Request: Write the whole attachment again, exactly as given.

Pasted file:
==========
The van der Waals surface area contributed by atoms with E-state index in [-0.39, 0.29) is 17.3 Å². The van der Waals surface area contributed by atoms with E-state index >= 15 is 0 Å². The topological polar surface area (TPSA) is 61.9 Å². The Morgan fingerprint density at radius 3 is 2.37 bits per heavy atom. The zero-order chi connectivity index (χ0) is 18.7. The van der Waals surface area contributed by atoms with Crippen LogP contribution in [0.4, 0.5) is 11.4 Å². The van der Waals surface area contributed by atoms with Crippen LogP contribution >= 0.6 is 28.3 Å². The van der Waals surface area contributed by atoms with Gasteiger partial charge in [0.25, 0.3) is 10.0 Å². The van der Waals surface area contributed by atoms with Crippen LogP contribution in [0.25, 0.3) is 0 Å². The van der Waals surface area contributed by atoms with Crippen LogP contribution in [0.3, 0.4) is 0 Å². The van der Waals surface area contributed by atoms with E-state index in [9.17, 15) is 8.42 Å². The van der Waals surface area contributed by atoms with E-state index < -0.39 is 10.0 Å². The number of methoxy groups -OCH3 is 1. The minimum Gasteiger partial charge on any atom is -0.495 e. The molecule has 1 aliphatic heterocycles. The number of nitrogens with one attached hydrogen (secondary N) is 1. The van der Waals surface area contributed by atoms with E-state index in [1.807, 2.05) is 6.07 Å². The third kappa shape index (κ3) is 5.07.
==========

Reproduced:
The van der Waals surface area contributed by atoms with E-state index in [-0.39, 0.29) is 17.3 Å². The van der Waals surface area contributed by atoms with E-state index >= 15 is 0 Å². The topological polar surface area (TPSA) is 61.9 Å². The Morgan fingerprint density at radius 3 is 2.37 bits per heavy atom. The zero-order chi connectivity index (χ0) is 18.7. The van der Waals surface area contributed by atoms with Crippen LogP contribution in [0.4, 0.5) is 11.4 Å². The van der Waals surface area contributed by atoms with Crippen LogP contribution >= 0.6 is 28.3 Å². The van der Waals surface area contributed by atoms with Gasteiger partial charge in [0.25, 0.3) is 10.0 Å². The van der Waals surface area contributed by atoms with Crippen LogP contribution in [0.25, 0.3) is 0 Å². The van der Waals surface area contributed by atoms with Crippen LogP contribution in [0.3, 0.4) is 0 Å². The van der Waals surface area contributed by atoms with E-state index in [9.17, 15) is 8.42 Å². The van der Waals surface area contributed by atoms with E-state index < -0.39 is 10.0 Å². The number of methoxy groups -OCH3 is 1. The minimum Gasteiger partial charge on any atom is -0.495 e. The molecule has 1 aliphatic heterocycles. The number of nitrogens with one attached hydrogen (secondary N) is 1. The van der Waals surface area contributed by atoms with E-state index in [1.807, 2.05) is 6.07 Å². The third kappa shape index (κ3) is 5.07.